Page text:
Marc Lynch

Don’t fall for concern trolling on the settlements, but…

 Steve Rosen in today’s FP.com tells us that Obama’s policy towards Israel is "rapidly collapsing".  Elliott Abrams worries that the push for a settlement freeze might be bad for the Palestinians (I’m sure they appreciate the concern) and hints that George Mitchell might be on his way out (he isn’t).  A number of other remarkably ...

 Steve Rosen in today’s FP.com tells us that Obama’s policy towards Israel is "rapidly collapsing".  Elliott Abrams worries that the push for a settlement freeze might be bad for the Palestinians (I’m sure they appreciate the concern) and hints that George Mitchell might be on his way out (he isn’t).  A number of other remarkably similar pieces over the last few days, including former Israeli Prime Minister Ehud Olmert’s Washington Post contribution, have seemed geared towards creating the impression that Obama’s strong position on Israeli settlements have backfired and put his overall policy in jeopardy. Is it?

 Not really. This is concern trolling, advice from those who aren’t worried that he’ll fail, they want him to fail.  The new line, it seems to me, is rooted in Netanyahu’s chosen strategy of confrontation with Obama.  He has shaken up the old way of doing things, and the old way of doing things feels shaken.  So its partisans are trying to shape a narrative that Obama is unfairly hostile to Israel and that he is failing.  The objective, most likely, is to derail his push towards a two-state solution that they fear might succeed and to embolden those who are uncomfortable with his approach but had been unwilling to challenge a popular President.  In other words, it’s a political strategy.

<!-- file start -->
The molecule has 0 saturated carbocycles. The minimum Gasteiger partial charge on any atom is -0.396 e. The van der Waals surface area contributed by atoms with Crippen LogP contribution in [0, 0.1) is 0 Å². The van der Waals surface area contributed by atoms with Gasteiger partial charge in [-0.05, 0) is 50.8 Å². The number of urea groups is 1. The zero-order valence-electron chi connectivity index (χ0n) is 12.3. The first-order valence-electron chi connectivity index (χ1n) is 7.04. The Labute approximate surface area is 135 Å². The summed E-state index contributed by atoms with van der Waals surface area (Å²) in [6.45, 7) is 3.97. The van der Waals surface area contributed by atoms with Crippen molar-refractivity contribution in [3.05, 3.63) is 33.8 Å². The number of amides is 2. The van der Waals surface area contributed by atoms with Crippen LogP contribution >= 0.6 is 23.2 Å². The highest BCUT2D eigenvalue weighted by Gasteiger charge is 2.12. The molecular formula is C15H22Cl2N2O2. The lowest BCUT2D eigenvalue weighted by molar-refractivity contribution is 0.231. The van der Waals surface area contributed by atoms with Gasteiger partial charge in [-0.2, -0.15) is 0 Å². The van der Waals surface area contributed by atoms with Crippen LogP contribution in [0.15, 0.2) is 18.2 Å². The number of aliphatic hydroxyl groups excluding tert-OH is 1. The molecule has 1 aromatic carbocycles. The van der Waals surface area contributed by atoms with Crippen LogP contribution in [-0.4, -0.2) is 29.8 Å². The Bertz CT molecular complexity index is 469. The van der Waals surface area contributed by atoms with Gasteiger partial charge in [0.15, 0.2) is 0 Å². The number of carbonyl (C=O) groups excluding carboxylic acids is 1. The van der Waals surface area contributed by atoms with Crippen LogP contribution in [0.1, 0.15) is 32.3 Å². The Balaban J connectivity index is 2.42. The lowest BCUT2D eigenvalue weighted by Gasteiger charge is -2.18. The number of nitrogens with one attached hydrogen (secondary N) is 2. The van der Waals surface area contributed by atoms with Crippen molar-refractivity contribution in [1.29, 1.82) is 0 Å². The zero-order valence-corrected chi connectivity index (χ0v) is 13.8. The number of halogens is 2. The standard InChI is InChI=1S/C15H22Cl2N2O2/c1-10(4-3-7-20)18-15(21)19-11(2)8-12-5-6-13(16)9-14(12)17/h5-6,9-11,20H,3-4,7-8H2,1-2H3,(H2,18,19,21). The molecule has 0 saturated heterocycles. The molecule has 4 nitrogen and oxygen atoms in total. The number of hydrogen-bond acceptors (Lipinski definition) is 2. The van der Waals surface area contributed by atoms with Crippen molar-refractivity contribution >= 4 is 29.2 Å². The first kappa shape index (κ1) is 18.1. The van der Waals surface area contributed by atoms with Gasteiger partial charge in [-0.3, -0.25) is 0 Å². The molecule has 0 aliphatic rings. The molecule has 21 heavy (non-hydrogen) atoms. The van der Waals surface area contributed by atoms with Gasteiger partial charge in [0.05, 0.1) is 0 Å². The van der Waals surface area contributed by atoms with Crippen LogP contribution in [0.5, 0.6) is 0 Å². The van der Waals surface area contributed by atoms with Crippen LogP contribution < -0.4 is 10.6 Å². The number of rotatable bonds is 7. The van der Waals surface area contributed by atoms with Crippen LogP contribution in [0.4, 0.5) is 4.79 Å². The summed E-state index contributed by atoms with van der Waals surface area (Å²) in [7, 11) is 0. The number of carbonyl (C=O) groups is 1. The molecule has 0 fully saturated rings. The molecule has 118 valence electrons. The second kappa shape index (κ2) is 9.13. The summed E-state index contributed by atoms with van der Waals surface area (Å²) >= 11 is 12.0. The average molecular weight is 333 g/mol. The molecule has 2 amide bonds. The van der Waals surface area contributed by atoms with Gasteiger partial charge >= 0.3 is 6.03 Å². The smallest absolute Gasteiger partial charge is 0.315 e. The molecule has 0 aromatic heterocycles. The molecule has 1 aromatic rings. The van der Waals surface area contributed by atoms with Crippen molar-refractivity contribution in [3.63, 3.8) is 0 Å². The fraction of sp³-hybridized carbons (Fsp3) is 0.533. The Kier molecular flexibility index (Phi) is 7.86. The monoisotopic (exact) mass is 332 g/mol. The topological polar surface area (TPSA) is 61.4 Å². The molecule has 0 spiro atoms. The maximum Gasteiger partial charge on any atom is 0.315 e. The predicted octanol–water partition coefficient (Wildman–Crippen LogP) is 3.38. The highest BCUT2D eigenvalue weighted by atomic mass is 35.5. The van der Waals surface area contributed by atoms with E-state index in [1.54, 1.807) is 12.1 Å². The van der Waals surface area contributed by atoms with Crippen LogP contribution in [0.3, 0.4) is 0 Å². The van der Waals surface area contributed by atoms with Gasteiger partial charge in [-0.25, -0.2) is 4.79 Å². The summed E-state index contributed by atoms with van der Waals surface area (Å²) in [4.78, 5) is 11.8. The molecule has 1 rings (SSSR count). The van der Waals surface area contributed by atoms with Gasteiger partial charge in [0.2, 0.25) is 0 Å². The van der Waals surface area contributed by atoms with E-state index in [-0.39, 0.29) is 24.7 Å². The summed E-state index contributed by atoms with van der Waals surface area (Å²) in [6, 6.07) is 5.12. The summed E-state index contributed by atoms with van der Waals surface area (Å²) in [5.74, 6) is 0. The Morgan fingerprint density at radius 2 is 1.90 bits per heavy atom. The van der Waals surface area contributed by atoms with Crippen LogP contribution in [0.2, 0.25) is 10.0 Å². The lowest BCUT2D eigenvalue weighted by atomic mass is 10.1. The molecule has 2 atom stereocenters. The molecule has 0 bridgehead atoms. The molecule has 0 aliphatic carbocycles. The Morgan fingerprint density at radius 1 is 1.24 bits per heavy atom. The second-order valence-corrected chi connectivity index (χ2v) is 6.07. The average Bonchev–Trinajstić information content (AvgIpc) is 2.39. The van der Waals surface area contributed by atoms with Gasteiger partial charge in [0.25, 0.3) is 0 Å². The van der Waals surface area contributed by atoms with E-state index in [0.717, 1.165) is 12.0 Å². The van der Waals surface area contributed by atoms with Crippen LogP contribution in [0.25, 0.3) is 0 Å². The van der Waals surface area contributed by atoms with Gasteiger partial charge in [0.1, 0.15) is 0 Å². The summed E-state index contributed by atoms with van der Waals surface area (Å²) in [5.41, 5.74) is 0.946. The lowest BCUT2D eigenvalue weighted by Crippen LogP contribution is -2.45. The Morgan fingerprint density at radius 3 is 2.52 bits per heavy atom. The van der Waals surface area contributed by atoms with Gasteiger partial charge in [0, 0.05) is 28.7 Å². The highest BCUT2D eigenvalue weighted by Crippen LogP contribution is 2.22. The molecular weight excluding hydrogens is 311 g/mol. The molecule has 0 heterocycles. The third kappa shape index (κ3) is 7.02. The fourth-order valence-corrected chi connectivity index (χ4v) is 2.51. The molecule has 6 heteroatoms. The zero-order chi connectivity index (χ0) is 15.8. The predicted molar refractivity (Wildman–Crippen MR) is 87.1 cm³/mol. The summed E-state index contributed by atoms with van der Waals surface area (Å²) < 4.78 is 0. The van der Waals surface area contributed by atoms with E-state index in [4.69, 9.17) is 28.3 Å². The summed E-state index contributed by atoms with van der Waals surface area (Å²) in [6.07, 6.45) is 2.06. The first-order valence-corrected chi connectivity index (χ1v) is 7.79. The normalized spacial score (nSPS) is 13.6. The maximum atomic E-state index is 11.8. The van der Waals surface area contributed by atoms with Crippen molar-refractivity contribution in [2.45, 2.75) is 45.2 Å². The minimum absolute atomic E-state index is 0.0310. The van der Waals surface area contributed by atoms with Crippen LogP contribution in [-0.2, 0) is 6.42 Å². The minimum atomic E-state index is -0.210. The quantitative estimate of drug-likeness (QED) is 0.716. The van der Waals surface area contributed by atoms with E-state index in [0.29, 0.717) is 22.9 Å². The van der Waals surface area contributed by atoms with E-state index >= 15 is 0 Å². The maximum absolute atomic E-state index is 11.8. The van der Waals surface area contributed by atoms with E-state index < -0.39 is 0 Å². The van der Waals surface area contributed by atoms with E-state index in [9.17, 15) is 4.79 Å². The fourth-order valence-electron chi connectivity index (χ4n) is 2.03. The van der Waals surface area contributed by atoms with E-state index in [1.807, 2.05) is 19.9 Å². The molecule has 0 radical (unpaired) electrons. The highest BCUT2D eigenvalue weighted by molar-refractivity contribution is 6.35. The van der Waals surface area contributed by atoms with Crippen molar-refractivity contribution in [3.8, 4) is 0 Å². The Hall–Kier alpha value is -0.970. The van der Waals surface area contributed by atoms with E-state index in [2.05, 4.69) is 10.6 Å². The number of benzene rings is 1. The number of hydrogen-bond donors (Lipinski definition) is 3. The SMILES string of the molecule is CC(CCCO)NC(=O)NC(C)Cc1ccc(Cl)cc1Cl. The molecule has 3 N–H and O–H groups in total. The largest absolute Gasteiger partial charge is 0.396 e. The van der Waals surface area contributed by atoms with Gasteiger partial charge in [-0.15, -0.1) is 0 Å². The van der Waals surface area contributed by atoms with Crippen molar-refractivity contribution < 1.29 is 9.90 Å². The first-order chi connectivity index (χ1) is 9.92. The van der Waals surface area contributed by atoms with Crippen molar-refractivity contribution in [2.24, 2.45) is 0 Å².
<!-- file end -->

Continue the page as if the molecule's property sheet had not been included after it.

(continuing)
That said, there are real reasons to worry.  The settlement freeze was a necessary and important opening move for establishing Obama’s credibility with both the Palestinian and Israeli side but was always only a tactical step in and of itself.  Getting bogged down in the weeds of this issue for an extended period always risked diffusing the momentum built by Mitchell’s appointment and the Cairo speech — and being seen as backing down to the Israelis risked seeing all the painfully purchased credibility evaporate overnight (something already percolating through many Arab editorials).  At a moment when the Mitchell team likely wants to pivot away from the settlements battle to the real issues of final status negotiations, the latest spat over East Jerusalem is dragging them back down.  It’s a battle that they can’t really afford to fight, but they also can’t afford to "lose"… and it’s given Netanyahu and his supporters the chance they need to prevent forward motion.  

  As Brian Katulis and I wrote last week, both the Palestinian and the Israeli sides are both dangerously unprepared for a serious push towards a two-state solution.  Obama’s team needs to do more to build support for his policies with Israeli public opinion, which means thinking in terms of strategic communications directed towards the Israeli public rather than just trying to reassure Netanyahu.  It needs to rapidly rethink its approach to intra-Palestinian politics and change the absurdly self-defeating Gaza blockade.  So I agree that it’s time to move beyond the settlements battle, but for different reasons… and on different terms.